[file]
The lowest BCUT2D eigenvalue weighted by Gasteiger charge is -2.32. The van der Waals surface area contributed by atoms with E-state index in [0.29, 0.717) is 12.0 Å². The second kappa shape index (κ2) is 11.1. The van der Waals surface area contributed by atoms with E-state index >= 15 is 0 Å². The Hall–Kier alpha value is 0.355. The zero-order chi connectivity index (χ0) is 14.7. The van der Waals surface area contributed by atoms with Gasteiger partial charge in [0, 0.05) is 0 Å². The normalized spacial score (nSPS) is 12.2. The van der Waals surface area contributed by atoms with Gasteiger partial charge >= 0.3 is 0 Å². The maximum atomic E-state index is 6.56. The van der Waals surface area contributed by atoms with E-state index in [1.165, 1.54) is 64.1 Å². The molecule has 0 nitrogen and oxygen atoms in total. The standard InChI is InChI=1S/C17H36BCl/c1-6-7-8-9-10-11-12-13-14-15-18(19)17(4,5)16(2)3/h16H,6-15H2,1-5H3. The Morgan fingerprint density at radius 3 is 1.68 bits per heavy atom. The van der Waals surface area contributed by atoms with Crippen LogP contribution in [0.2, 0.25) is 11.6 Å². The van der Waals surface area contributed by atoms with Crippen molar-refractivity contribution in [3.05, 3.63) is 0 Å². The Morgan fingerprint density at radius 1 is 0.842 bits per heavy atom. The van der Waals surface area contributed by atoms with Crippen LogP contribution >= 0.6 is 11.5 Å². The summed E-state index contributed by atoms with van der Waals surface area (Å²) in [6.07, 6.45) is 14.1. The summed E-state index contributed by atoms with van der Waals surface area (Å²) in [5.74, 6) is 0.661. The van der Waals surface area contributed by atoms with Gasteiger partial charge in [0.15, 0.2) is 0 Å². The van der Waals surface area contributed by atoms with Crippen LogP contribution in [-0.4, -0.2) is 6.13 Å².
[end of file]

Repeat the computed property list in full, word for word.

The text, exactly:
The lowest BCUT2D eigenvalue weighted by Gasteiger charge is -2.32. The van der Waals surface area contributed by atoms with E-state index in [0.29, 0.717) is 12.0 Å². The second kappa shape index (κ2) is 11.1. The van der Waals surface area contributed by atoms with E-state index >= 15 is 0 Å². The Hall–Kier alpha value is 0.355. The zero-order chi connectivity index (χ0) is 14.7. The van der Waals surface area contributed by atoms with Gasteiger partial charge in [0, 0.05) is 0 Å². The normalized spacial score (nSPS) is 12.2. The van der Waals surface area contributed by atoms with Gasteiger partial charge >= 0.3 is 0 Å². The maximum atomic E-state index is 6.56. The van der Waals surface area contributed by atoms with E-state index in [1.165, 1.54) is 64.1 Å². The molecule has 0 nitrogen and oxygen atoms in total. The standard InChI is InChI=1S/C17H36BCl/c1-6-7-8-9-10-11-12-13-14-15-18(19)17(4,5)16(2)3/h16H,6-15H2,1-5H3. The Morgan fingerprint density at radius 3 is 1.68 bits per heavy atom. The van der Waals surface area contributed by atoms with Crippen LogP contribution in [0.2, 0.25) is 11.6 Å². The van der Waals surface area contributed by atoms with Crippen molar-refractivity contribution in [3.05, 3.63) is 0 Å². The Morgan fingerprint density at radius 1 is 0.842 bits per heavy atom. The van der Waals surface area contributed by atoms with Crippen LogP contribution >= 0.6 is 11.5 Å². The summed E-state index contributed by atoms with van der Waals surface area (Å²) in [6.07, 6.45) is 14.1. The summed E-state index contributed by atoms with van der Waals surface area (Å²) in [5.74, 6) is 0.661. The van der Waals surface area contributed by atoms with Gasteiger partial charge in [0.15, 0.2) is 0 Å². The van der Waals surface area contributed by atoms with Crippen LogP contribution in [-0.4, -0.2) is 6.13 Å².